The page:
The most recent results from the Public Service Employee Survey show that, despite some improvements over the years, significant barriers remain for marginalized groups. The annual survey, which asks questions about peoples’ experiences at work, provides a picture of the reality facing workers from diverse groups, and that picture is not always a rosy one.
Discrimination and harassment still a problem
Discrimination and harassment at work remain a significant problem for persons with disabilities and gender diverse* people, who reported the highest levels in the public service. About one in five employees in each of those groups reported having been the victim of discrimination in the past year, and almost one in three said they had been harassed. Indigenous employees also reported significant levels of discrimination and harassment, at 14 and 22 per cent, respectively.
Twelve per cent of racialized employees and 11 per cent of those who identified as lesbian, gay, bisexual or another sexual orientation (LGB+)** reported discrimination.
“While rates of discrimination and harassment have fallen over the last decade, these statistics remain disturbingly high,” said Chris Aylward. “The public service should be a good place to work for everyone.”
Workplace environment and well-being
Disappointing results were also seen when it comes to how members of equity-seeking groups experience their workplace on a day-to-day basis.
For example, gender diverse people and persons with disabilities and were significantly less likely to report:
- feeling valued at work (50/55% versus 68% average)
- being accepted as a team member (61% versus 75% average), or
- being treated with respect by their department/agency (63/68% versus 82% average)
Work-related stress is also higher for members of most equity groups: 30 per cent of gender diverse people, 29 per cent of persons with disabilities, 20 per cent of Indigenous people, and 19 per cent of LGB+ people said that their level of work-related stress is “high” or “very high” (compared to an average of 16 per cent for the public service). As well, only 37 per cent of gender diverse people and 46 per cent of persons with disabilities said that they would describe their workplace as psychologically healthy, compared with 61 per cent of the overall public service.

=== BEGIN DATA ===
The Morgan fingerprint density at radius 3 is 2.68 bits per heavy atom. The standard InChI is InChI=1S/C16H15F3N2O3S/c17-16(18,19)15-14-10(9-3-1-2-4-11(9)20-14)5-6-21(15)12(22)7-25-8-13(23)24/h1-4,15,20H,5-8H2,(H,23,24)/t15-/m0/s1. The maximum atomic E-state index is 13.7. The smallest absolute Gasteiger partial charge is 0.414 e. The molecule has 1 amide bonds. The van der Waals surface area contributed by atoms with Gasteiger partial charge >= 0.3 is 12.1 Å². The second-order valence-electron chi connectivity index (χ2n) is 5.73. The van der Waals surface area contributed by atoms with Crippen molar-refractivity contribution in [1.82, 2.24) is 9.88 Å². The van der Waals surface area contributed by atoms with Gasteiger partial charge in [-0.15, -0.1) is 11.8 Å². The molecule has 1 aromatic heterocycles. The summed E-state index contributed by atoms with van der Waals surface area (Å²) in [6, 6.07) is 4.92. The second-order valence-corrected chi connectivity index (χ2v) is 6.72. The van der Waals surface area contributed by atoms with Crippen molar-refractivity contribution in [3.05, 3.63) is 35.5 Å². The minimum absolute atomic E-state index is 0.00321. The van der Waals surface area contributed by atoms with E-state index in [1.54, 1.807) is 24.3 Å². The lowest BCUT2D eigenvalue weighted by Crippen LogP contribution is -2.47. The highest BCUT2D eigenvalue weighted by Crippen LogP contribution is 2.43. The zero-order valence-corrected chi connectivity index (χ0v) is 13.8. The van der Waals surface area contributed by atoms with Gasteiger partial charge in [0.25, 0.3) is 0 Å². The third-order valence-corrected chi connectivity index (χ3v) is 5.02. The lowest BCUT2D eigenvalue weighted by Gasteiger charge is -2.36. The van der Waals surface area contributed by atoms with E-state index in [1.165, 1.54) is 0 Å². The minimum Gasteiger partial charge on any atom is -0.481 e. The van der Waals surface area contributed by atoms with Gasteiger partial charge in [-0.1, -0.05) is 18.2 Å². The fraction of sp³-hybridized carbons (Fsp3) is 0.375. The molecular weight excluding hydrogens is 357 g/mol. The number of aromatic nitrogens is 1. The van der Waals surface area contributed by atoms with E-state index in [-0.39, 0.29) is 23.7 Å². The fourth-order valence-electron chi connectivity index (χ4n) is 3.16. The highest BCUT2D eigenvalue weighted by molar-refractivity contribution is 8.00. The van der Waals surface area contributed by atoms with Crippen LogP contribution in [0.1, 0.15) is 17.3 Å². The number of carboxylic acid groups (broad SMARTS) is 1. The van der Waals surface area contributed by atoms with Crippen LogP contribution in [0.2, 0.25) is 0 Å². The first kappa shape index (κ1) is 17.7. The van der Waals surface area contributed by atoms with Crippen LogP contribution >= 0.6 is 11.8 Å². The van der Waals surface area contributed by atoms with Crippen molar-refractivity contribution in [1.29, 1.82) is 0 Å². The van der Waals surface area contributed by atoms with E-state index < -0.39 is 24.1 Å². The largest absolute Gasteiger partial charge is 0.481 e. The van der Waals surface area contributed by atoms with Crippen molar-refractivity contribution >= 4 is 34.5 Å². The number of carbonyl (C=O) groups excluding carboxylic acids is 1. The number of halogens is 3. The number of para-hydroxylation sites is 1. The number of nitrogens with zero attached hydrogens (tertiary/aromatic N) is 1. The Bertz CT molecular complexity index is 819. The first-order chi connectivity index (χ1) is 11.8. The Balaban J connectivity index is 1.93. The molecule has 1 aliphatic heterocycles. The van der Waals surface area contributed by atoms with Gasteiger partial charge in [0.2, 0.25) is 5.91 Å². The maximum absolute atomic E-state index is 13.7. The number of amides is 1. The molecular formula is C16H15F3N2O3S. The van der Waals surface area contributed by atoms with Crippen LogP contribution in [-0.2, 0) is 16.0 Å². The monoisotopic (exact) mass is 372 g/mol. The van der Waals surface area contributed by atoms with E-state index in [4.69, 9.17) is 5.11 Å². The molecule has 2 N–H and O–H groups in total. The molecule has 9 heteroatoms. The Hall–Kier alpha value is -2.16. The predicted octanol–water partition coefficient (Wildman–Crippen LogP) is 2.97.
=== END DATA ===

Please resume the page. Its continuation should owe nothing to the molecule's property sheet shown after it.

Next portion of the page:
Accessibility and accommodation
Accessibility and workplace accommodation are issues that have a significant impact on employees with disabilities. Without proper access or accommodation, employees with disabilities don’t have the same opportunity as others to succeed at work, and in some cases, can’t even stay in the workplace.
More than half of employees with disabilities reported having requested accommodation at work, with 17 per cent of those saying that no measures were taken to accommodate their needs. Of those that were accommodated, 22 per cent were not satisfied with the accommodation measures taken by the employer.
Not surprisingly then, more than one in four employees with disabilities said that accessibility or accommodation issues have adversely affected their career progress and one in three said those issues cause them stress at work.
“PSAC is urging the government to take these results seriously and address them,” said Aylward. “One way they can start to do that is to implement all of the recommendations of the Joint Union-Management Task Force on Diversity and Inclusion”.
The Joint Task Force had a one-year mandate to define, establish the case, and make recommendations towards a framework and action plan to improve diversity and inclusion in Canada’s public service. Its final report contained 44 recommendations for government to improve the diversity and inclusion in the public service.
* “Gender diverse” is the category used in the survey results to refer to those who identified their gender as something other than male or female in the survey.
**Respondents were given the choice of identifying as heterosexual, gay, lesbian, bisexual, or some other sexual orientation (specified by the respondent). For our analysis, we have grouped all of the responses together that were in the gay, lesbian, bisexual, or “other” categories.